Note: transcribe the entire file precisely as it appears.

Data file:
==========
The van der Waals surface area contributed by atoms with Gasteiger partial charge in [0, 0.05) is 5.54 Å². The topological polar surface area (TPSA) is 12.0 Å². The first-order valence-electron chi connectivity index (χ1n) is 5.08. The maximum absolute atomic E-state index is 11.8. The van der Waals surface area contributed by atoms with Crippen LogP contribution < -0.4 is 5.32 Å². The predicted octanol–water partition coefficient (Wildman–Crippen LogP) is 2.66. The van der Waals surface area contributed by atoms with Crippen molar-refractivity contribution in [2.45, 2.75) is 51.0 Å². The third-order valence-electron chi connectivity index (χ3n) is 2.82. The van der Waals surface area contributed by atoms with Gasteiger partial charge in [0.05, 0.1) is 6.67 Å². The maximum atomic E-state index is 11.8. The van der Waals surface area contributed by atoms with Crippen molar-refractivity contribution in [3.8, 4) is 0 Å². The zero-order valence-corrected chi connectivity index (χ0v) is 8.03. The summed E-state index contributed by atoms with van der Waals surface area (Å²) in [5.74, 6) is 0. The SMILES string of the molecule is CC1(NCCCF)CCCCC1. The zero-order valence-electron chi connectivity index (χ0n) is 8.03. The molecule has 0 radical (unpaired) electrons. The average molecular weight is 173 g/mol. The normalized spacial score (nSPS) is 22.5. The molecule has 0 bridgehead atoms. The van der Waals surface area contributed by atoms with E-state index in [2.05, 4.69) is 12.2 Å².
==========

The van der Waals surface area contributed by atoms with Gasteiger partial charge in [0, 0.05) is 5.54 Å². The topological polar surface area (TPSA) is 12.0 Å². The first-order valence-electron chi connectivity index (χ1n) is 5.08. The maximum absolute atomic E-state index is 11.8. The van der Waals surface area contributed by atoms with Crippen LogP contribution < -0.4 is 5.32 Å². The predicted octanol–water partition coefficient (Wildman–Crippen LogP) is 2.66. The van der Waals surface area contributed by atoms with Crippen molar-refractivity contribution in [2.45, 2.75) is 51.0 Å². The third-order valence-electron chi connectivity index (χ3n) is 2.82. The van der Waals surface area contributed by atoms with Gasteiger partial charge in [0.05, 0.1) is 6.67 Å². The maximum atomic E-state index is 11.8. The van der Waals surface area contributed by atoms with Crippen molar-refractivity contribution in [3.8, 4) is 0 Å². The zero-order valence-corrected chi connectivity index (χ0v) is 8.03. The summed E-state index contributed by atoms with van der Waals surface area (Å²) in [5.74, 6) is 0. The SMILES string of the molecule is CC1(NCCCF)CCCCC1. The zero-order valence-electron chi connectivity index (χ0n) is 8.03. The molecule has 0 radical (unpaired) electrons. The average molecular weight is 173 g/mol. The normalized spacial score (nSPS) is 22.5. The molecule has 0 bridgehead atoms. The van der Waals surface area contributed by atoms with E-state index in [2.05, 4.69) is 12.2 Å².